Tuesday, August 4, 2009

How workers fought back in 1877

How workers fought back in 1877

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The first great upsurge of the U.S. working class erupted in 1877. Hundreds of thousands of workers revolted against pay cuts in the fourth year of an economic depression. One out of four workers was unemployed.

Pittsburgh was the scene of the greatest battle on July 21, 1877. Thousands of workers there fought the militia—now called the National Guard—and drove them out of town.

This legacy of struggle inspires organizers of the “Global Week of Solidarity with the Unemployed” that will be held in Pittsburgh from September 19-26 during the G-20 Summit.

Railroads were the country’s largest industry in the 1870s. The world’s biggest corporation was the Pennsylvania Railroad, whose tracks eventually stretched from New York City to Chicago and St. Louis.

Railroad work was dangerous. Companies were slow to install safety devices like air brakes and automatic couplers. In Massachusetts alone an average of 42 railroaders were killed on the job every year during the mid-1870s.

Workers’ compensation benefits didn’t exist. Pennsylvania Railroad rules stipulated that workers’ pay “covers all risk and liability.” That miserable pay was often $30 a month. Some railroad workers weren’t paid at all. In fact, the labor of enslaved African people built 9,000 miles of railroads in the South before the Civil War.

“Slavery by Another Name” by Douglas A. Blackmon relates that Black prisoners built many of the Southern railroads after the Civil War. They included John Henry, who was worked to death.

Irish and other European immigrants built railroads in the North. Mexican workers laid tracks in the Southwest. Chinese workers built the first transcontinental railroad across the Sierra Nevada mountain range.

While railroaders and their families went hungry, dynasties like the Vanderbilts made huge fortunes. Railroad stocks dominated the New York Stock Exchange. Compared to Jay Gould, who bankrupted the Erie Railroad, Bernie Madoff is a minor thief.

Pay cuts provoke resistance

The failure of Jay Cooke’s bank in Philadelphia led to the panic of 1873. Cooke went bankrupt financing the Northern Pacific while General Custer died killing Native people who were in the way of the railroad line.

A six-year long depression followed. Average pay dropped by one-third. Homeless people, called “tramps,” including many youth, wandered the countryside.

The six-month long strike in 1875 of Irish immigrant miners in Northeastern Pennsylvania’s anthracite coal fields was smashed. Afterwards union supporters, labeled “Molly Maguires,” were framed-up, and 21 were executed.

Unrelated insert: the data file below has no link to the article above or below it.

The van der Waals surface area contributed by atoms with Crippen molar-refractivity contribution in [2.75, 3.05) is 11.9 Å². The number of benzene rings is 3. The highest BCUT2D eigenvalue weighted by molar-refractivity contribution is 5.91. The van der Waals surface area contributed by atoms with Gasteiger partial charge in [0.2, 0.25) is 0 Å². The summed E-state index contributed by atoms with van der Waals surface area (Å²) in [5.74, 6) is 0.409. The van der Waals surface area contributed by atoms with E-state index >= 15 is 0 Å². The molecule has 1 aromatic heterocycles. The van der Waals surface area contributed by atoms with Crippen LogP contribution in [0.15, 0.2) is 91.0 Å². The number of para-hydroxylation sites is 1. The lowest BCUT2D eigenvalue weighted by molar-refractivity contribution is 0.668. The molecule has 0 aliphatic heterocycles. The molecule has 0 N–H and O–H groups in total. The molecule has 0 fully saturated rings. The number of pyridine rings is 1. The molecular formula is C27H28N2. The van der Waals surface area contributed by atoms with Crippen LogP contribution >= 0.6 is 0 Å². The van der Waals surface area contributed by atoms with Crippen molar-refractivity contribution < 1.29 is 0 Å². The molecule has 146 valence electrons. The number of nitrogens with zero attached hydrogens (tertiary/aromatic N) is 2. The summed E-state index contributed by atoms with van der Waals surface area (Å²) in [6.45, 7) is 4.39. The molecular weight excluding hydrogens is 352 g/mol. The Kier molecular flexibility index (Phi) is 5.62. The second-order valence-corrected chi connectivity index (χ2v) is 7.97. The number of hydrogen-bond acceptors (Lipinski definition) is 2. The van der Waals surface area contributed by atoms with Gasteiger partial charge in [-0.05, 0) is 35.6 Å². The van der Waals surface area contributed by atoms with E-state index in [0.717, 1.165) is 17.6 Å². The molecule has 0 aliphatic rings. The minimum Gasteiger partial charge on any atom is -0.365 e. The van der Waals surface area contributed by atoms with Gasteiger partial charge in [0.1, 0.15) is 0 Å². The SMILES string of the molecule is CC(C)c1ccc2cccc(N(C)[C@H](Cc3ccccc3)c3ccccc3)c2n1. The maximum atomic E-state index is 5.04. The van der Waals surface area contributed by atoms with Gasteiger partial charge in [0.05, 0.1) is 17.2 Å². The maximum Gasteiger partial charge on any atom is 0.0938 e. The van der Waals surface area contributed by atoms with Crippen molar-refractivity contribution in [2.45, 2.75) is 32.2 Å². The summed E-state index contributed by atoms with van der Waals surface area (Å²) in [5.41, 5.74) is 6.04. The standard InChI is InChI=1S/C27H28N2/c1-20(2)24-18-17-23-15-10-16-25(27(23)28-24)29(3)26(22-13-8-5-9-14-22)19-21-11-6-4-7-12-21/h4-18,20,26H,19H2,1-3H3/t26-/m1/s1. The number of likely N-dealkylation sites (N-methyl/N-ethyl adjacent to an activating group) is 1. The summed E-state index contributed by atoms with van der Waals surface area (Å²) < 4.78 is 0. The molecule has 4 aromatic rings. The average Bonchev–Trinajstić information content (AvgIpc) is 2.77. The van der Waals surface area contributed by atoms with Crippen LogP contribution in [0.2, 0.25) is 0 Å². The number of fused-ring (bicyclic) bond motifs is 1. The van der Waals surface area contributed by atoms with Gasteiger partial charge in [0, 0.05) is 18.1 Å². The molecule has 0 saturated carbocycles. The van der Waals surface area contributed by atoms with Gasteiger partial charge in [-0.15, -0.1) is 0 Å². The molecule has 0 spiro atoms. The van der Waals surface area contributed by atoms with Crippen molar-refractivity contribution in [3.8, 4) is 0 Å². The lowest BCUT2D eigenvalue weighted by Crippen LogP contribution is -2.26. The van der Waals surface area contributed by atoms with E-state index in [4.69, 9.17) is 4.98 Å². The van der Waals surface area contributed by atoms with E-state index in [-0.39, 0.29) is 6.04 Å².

Franklin B. Gowen, Reading Railroad president, and the biggest mine operator, was the prosecutor who sent these martyrs to the gallows.

Pennsylvania’s wealthy now want to execute Mumia Abu-Jamal, who was framed on evidence as flimsy as that which convicted the Molly Maguires.

After years of pay cuts, workers fought back. Coopers at John D. Rockefeller’s Standard Oil refinery in Cleveland went on strike in April 1877 when their pay was reduced to 56 cents per day.

After the Baltimore and Ohio railroad imposed another wage cut on July 16, 1877, railroaders blockaded the line in Martinsville, W.Va. Soon the strike extended to Baltimore. The railroad’s boss, John Garrett, had the state militia shoot down workers. On July 20, 11 were killed in Baltimore and another 40 were wounded.

The next day was the Pennsylvania Railroad’s turn. Workers virtually took possession of Pittsburgh on July 21. The company’s president, Tom Scott, said that strikers should be put on a “rifle diet.” National Guard troops killed at least 26 women, children and men—13 in Reading and several in Philadelphia.

Scott brokered the rotten deal that put Rutherford Hayes in the White House. The 1876 presidential election was contested for months, with racist Samuel Tilden claiming the most votes. Ku Klux Klan terrorism kept hundreds of thousands of African Americans from voting for Hayes.

Hayes betrayed Black people by agreeing to pull federal troops from the South, thereby ending Reconstruction. African Americans were thrown back for generations. Part of the deal was supposed to include subsidies for Scott’s Texas and Pacific Railroad project.

Black workers and communists

The railroad strike leapt forward to Chicago and St. Louis. Toledo, Ohio, workers staged a general strike. Santa Fe Railroad workers shut down all the packing houses in Kansas City, Mo.

Black dock workers in St. Louis got the support of white workers. African Americans in Galveston, Texas, established a minimum wage of $2 per day. Construction projects in Louisville were shut down by Black workers.

In several cities the Workingman’s Party of the United States, the country’s first Marxist party, took the lead. In Cincinnati, WPUS leader Peter H. Clark, an African-American high school principal and an associate of Frederick Douglass, addressed strikers.

Communists were blamed for these strikes which occurred just six years after the Paris Commune—a pioneering attempt at working-class rule—was crushed. Jay Gould’s New York World newspaper carried the headline “Pittsburgh Sacked: Entire City in the Power of the Devilish Spirit of Communism.”

It was the federal troops sent by President Hayes that finally crushed the railroad strikes. But in many cases the bosses had to rescind the wage cuts.

Source: “1877: Year of Violence,” by Robert V. Bruce

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